Relieves joint pain
Due to its anti-inflammatory properties, rosemary has been studied in order to treat symptoms of arthritis. One 2003 study, published in The Journal of Rheumatology, found that herbs containing rosmarinic acid, including rosemary, inhibited arthritis progression in mice.
Rosemary has the ability to stimulate both the nervous and circulatory system, benefiting a number of systems. Since oxygen- and nutrient-rich blood circulate more efficiently, rosemary is believed to promote hair growth, boost immunity, increase healing speed and improve brain function. By improving blood flow, rosemary is also ideal for individuals with high blood pressure.
Enhances stress relief
There’s no doubt that prolonged stress is damaging, increasing your risk of cardiovascular disease and anxiety. Amazingly, a study published in Psychiatry Research found that rosemary reduced cortisol levels in saliva. When participants inhaled rosemary, free radical scavenging activity increased, while cortisol levels decreased.
Based on rosemary’s anxiolytic effects, it is also able to reduce anxiety levels through aromatherapy. When mice were treated with rosemary tea, they exhibited both anxiolytic and antidepressant behaviors. If you have a long, stressful day at the office, add rosemary and lavender oil to a bath to help you unwind and relax.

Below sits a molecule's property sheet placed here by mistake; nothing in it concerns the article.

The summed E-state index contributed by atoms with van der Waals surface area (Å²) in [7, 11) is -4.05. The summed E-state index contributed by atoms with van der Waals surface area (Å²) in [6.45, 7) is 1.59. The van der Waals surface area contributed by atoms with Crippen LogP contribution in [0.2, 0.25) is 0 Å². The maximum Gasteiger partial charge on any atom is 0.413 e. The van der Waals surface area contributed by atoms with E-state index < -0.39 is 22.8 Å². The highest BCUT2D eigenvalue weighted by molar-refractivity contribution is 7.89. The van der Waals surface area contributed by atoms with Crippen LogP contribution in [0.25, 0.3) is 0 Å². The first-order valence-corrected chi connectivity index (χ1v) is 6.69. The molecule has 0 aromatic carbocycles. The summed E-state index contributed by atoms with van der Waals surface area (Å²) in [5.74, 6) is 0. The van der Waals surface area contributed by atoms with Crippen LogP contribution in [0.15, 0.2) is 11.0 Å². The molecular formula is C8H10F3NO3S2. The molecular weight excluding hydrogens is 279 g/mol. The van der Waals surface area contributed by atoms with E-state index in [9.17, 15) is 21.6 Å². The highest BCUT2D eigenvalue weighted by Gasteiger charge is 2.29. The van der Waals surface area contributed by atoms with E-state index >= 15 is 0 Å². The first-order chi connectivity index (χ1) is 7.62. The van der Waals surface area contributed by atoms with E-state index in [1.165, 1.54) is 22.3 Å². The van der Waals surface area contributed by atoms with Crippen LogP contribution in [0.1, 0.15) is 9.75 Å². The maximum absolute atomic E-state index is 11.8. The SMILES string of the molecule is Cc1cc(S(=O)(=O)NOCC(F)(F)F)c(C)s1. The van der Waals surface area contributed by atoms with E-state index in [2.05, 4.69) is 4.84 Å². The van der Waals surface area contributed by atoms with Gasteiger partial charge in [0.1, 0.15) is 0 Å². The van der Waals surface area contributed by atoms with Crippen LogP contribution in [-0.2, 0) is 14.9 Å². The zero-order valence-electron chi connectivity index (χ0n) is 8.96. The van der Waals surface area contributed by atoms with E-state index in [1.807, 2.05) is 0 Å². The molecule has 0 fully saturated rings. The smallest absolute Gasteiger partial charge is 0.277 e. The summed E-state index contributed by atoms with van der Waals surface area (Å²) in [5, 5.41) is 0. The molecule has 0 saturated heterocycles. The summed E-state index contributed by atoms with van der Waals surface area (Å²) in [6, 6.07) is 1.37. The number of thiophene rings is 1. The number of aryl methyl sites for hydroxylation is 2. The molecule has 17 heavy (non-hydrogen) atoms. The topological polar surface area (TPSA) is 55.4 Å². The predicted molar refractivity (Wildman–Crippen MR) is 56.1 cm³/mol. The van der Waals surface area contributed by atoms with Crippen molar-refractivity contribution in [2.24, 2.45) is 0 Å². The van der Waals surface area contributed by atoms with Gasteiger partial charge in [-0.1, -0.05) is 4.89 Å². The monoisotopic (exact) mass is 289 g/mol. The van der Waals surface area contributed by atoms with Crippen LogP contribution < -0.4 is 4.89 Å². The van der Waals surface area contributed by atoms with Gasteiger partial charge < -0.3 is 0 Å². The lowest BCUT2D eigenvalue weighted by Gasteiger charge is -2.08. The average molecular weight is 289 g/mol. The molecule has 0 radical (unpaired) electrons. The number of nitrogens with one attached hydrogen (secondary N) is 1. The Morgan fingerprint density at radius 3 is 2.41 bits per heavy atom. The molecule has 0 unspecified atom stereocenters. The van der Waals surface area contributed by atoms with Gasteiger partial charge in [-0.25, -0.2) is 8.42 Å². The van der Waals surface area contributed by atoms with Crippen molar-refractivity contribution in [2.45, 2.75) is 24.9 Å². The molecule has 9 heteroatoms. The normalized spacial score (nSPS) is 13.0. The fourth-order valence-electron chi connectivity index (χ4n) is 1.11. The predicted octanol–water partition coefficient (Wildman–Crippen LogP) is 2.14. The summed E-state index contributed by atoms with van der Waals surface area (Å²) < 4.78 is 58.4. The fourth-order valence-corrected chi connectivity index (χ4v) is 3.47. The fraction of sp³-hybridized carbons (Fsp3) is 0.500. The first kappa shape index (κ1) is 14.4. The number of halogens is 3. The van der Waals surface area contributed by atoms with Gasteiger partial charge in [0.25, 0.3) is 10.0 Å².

When rosemary is consumed internally, it may reduce stomach problems such as dyspepsia, cramps, constipation and bloating. When inhaled, it can relax muscle spasms that may contribute to digestive discomfort. Rosemary may also benefit issues within the colon based on its disinfectant properties.
By stimulating the production of bile, rosemary can help better neutralize acidic food from the stomach. In turn, it is a natural supportive remedy for heartburn. If you’re suffering from indigestion, a rosemary, ginger, sage and oregano tea can help target stomach issues.
Treats allergies and asthma
As mentioned, rosemary is high in rosmarinic acid — reducing the severity of allergies. Due to this herb’s antihistamine properties, it can also help individuals with asthma. Since histamine, a compound related to immune response, plays a role in airway inflammation, levels are typically elevated within asthma patients.
Not only does rosemary offer antihistamine effects, but it also targets the direct inflammation that contributes to symptoms of asthma. Researchers from a study published in the International Journal of Academia Research concluded that rosemary may be an effective treatment for asthma; after administering rosemary, oxidative stress was reduced in bronchial asthma patients.
Try incorporating rosemary into your daily life to experience its amazing benefits.
Krista Hillis is passionate about nutrition, mental health, and sustainable practices. She has her Bachelors in Psychology and Neuroscience and is still active in her research. Studying both the body and mind, she focuses on natural health and balance. Krista enjoys writing based on her ability to inspire others and increase overall awareness.